Simple answer: if you're not a kit-lens-only shooter, five or six.
- Mid-range zoom (minimum 28-70mm equivalent, typically kit, though enthusiasts want something faster than kit lenses in this range)
- Telephoto zoom (minimum 70-200mm equivalent, typically the kit-lens partner, though enthusiasts want something faster than f/5.6 at the long end)
- Wide, fast prime (24mm equivalent or wider, f/2.8 or faster)
- Normal, fast prime (~50mm equivalent or wider, f/2 or faster)
- Moderate telephoto, fast prime (70-90mm equivalent, f/2 or faster)
- Macro lens (preferably 100mm equivalent or longer)
A kit with those lenses in it would let you make most of the general images you'd want. Wildlife, sports, and some event shooters would need more or different lenses, but you'd be surprised how much you can do with just that simple set.
So how do the mirrorless mounts fare?
- Canon EOS M: Only has a fast moderate wide prime and a mid-range kit lens. Can use EOS lenses via adapter to provide macro and perhaps some telephoto capability.
- Fujifilm X-Pro 1 and X-E1 (XF): Has the two of the three fast primes and the macro lens. Fujifilm in late 2012 filled in the wide prime and mid-range zoom in 2012, and their roadmap shows them filling in the telephoto zoom in 2013.
- Nikon 1 (CX): Has the three basic zooms (kit lenses) and a superzoom, but their first prime was not wide enough; their second prime is a normal lens that is near perfect (18.5mm f/1.8). The system is missing the macro, though you can use the 40mm or 60mm Micro-Nikkor on an FT1 to solve the problem, and solve it in spades. Still missing a fast telephoto, though it has been hinted at.
- m4/3: Has everything on the list, and many in multiple variants.
- Samsung NX: Has everything on the list, though some are in short supply as I write this. There lenses really don't go beyond this list, though.
- Sony NEX (E-mount): In late 2012 was shipping everything on the list, though the macro lens is short in focal length (45mm equivalent). Plus only two of the lenses really start to live up to the NEX-7's abilities in terms of resolution.
As might be expected, the "oldest" of the mirrorless systems fare better than the more recent ones, which is to be expected.
Beyond the basic lenses, things get more interesting. Technically, a well-rounded system would also have these options:
- Fisheye (180 degree diagonal capability)
- Wide-angle zoom (minimum 18-35mm equivalent)
- Full range of primes (24mm, 28mm, 35mm, 50mm, 85mm, 105mm equivalents)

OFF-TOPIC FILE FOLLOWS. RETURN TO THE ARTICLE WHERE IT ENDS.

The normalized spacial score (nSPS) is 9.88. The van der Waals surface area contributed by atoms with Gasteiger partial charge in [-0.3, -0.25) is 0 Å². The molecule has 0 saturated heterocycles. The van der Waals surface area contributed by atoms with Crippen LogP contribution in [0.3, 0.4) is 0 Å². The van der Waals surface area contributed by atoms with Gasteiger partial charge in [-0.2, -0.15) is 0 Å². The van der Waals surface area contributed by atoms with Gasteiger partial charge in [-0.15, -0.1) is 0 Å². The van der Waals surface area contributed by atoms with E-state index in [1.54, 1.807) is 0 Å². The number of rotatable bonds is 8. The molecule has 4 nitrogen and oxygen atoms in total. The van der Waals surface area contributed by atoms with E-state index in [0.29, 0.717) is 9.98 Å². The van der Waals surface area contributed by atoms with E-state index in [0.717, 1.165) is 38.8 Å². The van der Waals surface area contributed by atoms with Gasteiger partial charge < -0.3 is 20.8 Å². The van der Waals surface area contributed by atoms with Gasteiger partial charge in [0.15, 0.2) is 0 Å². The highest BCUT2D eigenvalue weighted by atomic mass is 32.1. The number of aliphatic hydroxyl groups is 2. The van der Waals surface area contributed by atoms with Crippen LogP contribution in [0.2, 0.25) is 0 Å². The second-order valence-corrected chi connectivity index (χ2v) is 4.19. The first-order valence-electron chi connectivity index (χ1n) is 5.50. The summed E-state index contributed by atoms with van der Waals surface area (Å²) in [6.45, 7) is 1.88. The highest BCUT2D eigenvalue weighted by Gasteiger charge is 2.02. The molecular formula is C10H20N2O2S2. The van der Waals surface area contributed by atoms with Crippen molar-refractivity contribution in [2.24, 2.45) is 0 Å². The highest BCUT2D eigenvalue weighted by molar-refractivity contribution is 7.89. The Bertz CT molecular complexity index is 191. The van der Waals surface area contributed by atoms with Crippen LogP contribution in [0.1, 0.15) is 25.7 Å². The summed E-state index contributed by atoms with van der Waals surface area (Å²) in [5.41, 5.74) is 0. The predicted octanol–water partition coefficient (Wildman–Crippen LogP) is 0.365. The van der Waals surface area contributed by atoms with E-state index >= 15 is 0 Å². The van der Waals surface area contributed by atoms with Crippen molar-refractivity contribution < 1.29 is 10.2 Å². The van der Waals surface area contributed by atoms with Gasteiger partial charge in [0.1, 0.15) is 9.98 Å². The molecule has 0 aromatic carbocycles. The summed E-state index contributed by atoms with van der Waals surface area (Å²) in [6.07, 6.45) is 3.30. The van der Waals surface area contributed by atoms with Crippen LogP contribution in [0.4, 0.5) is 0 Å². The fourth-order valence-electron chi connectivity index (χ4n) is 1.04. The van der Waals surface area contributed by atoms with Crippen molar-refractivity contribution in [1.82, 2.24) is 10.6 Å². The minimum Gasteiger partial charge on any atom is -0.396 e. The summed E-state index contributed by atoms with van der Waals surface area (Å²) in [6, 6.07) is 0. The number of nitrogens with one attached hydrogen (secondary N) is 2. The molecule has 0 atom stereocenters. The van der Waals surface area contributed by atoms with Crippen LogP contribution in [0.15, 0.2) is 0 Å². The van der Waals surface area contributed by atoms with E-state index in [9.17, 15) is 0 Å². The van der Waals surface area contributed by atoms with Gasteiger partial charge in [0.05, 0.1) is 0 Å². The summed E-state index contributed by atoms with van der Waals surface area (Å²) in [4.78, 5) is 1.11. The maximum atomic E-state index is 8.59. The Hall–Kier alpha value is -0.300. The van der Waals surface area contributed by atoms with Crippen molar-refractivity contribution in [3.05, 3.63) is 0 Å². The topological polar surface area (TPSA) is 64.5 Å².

- Fast mid-range and telephoto zooms (24-70mm, 70-200mm f/2.8 equivalents)
- Long telephoto zoom (300 or 400mm equivalent at long end)
And here's where we are today with that:
- Canon EOS M: two more lenses coming in 2013, but well behind the others
- Fujifilm X-Pro 1 and X-E1 (XF): wide angle zoom and additional primes coming in 2013/2014
- Nikon 1 (CX): one additional prime coming in 2013
- m4/3: has options in all of the categories; now adding lots of overlapping and specialty options
- Samsung NX: one additional prime in road map
- Sony NEX (E-mount): future roadmap a bit hazy, but now has serious third-party lens support
The net takeaway, at least here in early 2013, is that m4/3 was the first to a complete set of lens options (and with many multiple choices), and was already there in 2012. Sony would arguably come close to the basic set I outline, but still has some quality issues in a few of the offerings, particularly the wide prime. Samsung hasn't announced anything new in lenses or their road map recently, so while they have a decent lineup, it looks like they'll remain where they're at for awhile. Fujifilm and Nikon are in catch-up mode, and it will take them a fair amount of time to do so. It didn't happen in 2012, but both companies have pre-announced lenses that will help them fill more gaps in 2013. Canon is the laggard, with only two lenses available and only two known to be in development.
Of course lens size and lens quality and other factors come into play when deciding between systems. But just based upon availability, m4/3 is the clear leader in terms of serving their users' basic needs, and even manages to serve extended needs well.
Note: Obviously I love choice, as do most photographers. I'm not arguing that companies should only do the lenses in the two lists, above. I'm only suggesting that those are two good starting points to evaluate whether a system offers reasonable choice. One would hope that we eventually get to the level of the DSLR systems, where 30 or more lenses are available for a mount at any given time, and the used market increases those options as lenses come and go.